One of the main precepts of our freedom in this country is the belief that a national government should have its basis in secular law without being influenced by the convictions of any specific religion. To varying degrees this separation of church and state has been effective in preventing government from controlling both the body and spirit of its citizens. There are civilizations both past and present in which a specific religion has been merged with and become the ruling government of entire nations. There can be beneficial points made about this system as well as some very destructive ones.
A government should strive to regulate what is considered proper behavior within all its citizenry. To this end it must concern itself with only those things which can be applied equally to people regardless of what specific religious convictions they hold. Were a specific religion to take the reigns of power over an entire nation’s people it would make anyone’s spiritual beliefs that were different from the official religion instantly illegal.
The concept of “good” and “bad”, “proper” as opposed to “improper” behavior is a very arbitrary thing. It can change not only with location but also with the passage of time itself. The secular state has the ability through the representation of its people to change and modify what the society as a whole deems right and proper. Religions at their most basic level were intended to give a set of instructions on how to best keep a peaceful structure to people’s lives. Having human “interpreters” for what is ordered by an unseen and inaccessible “god” easily leads to all too human abuses of power and domination with no recourse for discussion or modification.
One of the greatest pros to the concept of keeping church and state separate is in giving society as a whole the right to their individual connection with any “divine” source they envision. They can pray as they will, eat what foods they want, and wear what they feel best pleases their god. There are many “gods” with widely varying “rules” for what is most spiritually pleasing. It is the role of the state to ensure that all these various and occasionally incompatible personal beliefs can coexist to the betterment of everyone’s life and lifestyle without civilization collapsing in a bloodbath of civil holy wars.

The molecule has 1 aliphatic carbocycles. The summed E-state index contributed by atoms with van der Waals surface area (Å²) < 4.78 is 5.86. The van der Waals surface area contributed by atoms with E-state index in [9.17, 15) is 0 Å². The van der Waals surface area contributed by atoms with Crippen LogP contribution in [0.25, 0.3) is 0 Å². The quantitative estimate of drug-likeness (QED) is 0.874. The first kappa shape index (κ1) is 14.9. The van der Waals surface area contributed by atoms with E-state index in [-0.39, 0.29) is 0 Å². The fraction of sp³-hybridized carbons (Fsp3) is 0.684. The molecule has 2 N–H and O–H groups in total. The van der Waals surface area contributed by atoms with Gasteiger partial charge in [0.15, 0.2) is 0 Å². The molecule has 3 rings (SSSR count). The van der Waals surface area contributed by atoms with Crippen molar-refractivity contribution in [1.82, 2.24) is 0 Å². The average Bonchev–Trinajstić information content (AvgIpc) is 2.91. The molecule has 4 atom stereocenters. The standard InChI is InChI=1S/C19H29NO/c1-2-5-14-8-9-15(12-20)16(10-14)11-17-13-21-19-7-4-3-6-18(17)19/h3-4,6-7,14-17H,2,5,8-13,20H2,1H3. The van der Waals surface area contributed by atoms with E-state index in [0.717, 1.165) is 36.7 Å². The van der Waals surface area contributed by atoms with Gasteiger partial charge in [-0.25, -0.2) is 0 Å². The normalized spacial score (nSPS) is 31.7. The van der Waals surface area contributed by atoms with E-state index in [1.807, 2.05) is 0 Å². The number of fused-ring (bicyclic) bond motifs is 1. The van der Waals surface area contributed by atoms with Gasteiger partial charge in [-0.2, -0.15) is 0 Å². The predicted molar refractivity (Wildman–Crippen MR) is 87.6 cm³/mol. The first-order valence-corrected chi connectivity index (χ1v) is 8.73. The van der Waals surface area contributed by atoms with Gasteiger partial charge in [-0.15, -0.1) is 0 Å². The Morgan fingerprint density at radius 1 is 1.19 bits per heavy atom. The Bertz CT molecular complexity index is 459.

One example of the human suffering that can occur when the church and the state become one is that of the creation of the Holy Roman Empire under Emperor Constantine in the fourth century. Rome had absorbed many nations and people over the course of centuries of expansion. While they had their own gods, they were not overly concerned that their subjects kept their own beliefs so long as the peace was maintained and the tax trains ran. With the instatement of an official religion across the vast empire, the loss of the right to personal belief led to centuries of persecution and death for anyone who did not give up their beliefs in favor of the Empire’s Religion.
One of the worst cons of a state religion is in the stagnation of a people and society. Under the Roman system, the church maintained its power and glory with a “divinely created” Earth centric viewpoint that the universe revolved around Rome. Science was repressed and much knowledge was lost for centuries. A single example is the demonizing of the books of the Prophet Enoch. Contained in these volumes was much accurate data on the composition of the solar system, the orbits of the moon and the planets and their satellites; even the one’s not visible to the naked eye. Under the Roman Church, Galileo was criminalized and forced to recant the findings he made by looking through a simple telescope.
Under a religious state, it is easy to have a few people in a hierarchical position exert the power to dehumanize and strip away the very basic human rights of anyone. A modern example would be the Islamic nations where women are, by religious decree, considered to have only minimal rights and almost no personal freedoms. Even the national leaders of many of these Church/State governments must modify their decisions on world policy to accommodate religious dictates that were instituted in a more primitive age. They are often not allowed to make policies and decisions that would interact in their nation’s favor with a modern worldview and situations.
Admittedly, a government that controls both the secular and spiritual aspects of a person’s life has a greater control over their population. Dissent can quickly be suppressed by “eliminating” anyone who does not toe the line. There is, however, a great advantage for a civilization that allows a multitude of thought and belief and keeps the government concerned with merely mundane reality. They are more able to adjust to changing situations, have a greater ability to experiment and make scientific advancements and improve the lives and situations of all their citizens regardless of what “god” they may look to for spiritual direction.